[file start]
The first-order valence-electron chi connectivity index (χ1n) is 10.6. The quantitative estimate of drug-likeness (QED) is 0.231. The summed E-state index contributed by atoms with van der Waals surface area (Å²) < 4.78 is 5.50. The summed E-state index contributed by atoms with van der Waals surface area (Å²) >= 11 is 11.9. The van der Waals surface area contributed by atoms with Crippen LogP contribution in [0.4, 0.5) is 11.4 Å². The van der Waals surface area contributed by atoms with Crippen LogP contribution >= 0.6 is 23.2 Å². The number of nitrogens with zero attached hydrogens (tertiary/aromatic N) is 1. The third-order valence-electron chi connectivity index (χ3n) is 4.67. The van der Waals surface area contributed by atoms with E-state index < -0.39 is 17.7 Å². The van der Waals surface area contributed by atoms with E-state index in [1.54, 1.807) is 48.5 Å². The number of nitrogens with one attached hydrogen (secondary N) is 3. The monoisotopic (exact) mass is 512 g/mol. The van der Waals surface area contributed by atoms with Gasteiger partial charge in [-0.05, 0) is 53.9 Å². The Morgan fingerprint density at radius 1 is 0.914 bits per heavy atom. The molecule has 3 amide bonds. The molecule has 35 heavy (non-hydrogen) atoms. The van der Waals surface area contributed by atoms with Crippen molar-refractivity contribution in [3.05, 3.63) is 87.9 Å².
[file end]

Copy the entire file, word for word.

The first-order valence-electron chi connectivity index (χ1n) is 10.6. The quantitative estimate of drug-likeness (QED) is 0.231. The summed E-state index contributed by atoms with van der Waals surface area (Å²) < 4.78 is 5.50. The summed E-state index contributed by atoms with van der Waals surface area (Å²) >= 11 is 11.9. The van der Waals surface area contributed by atoms with Crippen LogP contribution in [0.4, 0.5) is 11.4 Å². The van der Waals surface area contributed by atoms with Crippen LogP contribution >= 0.6 is 23.2 Å². The number of nitrogens with zero attached hydrogens (tertiary/aromatic N) is 1. The third-order valence-electron chi connectivity index (χ3n) is 4.67. The van der Waals surface area contributed by atoms with E-state index < -0.39 is 17.7 Å². The van der Waals surface area contributed by atoms with E-state index in [1.54, 1.807) is 48.5 Å². The number of nitrogens with one attached hydrogen (secondary N) is 3. The monoisotopic (exact) mass is 512 g/mol. The van der Waals surface area contributed by atoms with Gasteiger partial charge in [-0.05, 0) is 53.9 Å². The Morgan fingerprint density at radius 1 is 0.914 bits per heavy atom. The molecule has 3 amide bonds. The molecule has 35 heavy (non-hydrogen) atoms. The van der Waals surface area contributed by atoms with Crippen molar-refractivity contribution in [3.05, 3.63) is 87.9 Å².